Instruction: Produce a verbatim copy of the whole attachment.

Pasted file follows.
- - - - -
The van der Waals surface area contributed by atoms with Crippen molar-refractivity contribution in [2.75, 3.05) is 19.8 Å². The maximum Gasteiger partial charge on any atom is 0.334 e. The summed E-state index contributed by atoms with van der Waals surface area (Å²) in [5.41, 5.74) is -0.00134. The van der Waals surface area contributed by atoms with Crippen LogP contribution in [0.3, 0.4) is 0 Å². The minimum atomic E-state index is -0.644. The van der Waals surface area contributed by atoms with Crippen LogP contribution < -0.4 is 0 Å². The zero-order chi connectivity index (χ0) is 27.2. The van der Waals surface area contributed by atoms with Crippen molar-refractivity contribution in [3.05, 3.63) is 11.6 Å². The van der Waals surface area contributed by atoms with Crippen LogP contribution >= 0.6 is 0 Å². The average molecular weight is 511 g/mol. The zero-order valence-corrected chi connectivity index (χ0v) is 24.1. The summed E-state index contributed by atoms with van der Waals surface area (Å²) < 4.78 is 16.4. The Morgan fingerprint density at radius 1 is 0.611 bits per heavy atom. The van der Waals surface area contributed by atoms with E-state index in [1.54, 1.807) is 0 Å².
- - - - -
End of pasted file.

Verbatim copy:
The van der Waals surface area contributed by atoms with Crippen molar-refractivity contribution in [2.75, 3.05) is 19.8 Å². The maximum Gasteiger partial charge on any atom is 0.334 e. The summed E-state index contributed by atoms with van der Waals surface area (Å²) in [5.41, 5.74) is -0.00134. The van der Waals surface area contributed by atoms with Crippen LogP contribution in [0.3, 0.4) is 0 Å². The minimum atomic E-state index is -0.644. The van der Waals surface area contributed by atoms with Crippen LogP contribution < -0.4 is 0 Å². The zero-order chi connectivity index (χ0) is 27.2. The van der Waals surface area contributed by atoms with Crippen molar-refractivity contribution in [3.05, 3.63) is 11.6 Å². The van der Waals surface area contributed by atoms with Crippen LogP contribution >= 0.6 is 0 Å². The average molecular weight is 511 g/mol. The zero-order valence-corrected chi connectivity index (χ0v) is 24.1. The summed E-state index contributed by atoms with van der Waals surface area (Å²) < 4.78 is 16.4. The Morgan fingerprint density at radius 1 is 0.611 bits per heavy atom. The van der Waals surface area contributed by atoms with E-state index in [1.54, 1.807) is 0 Å².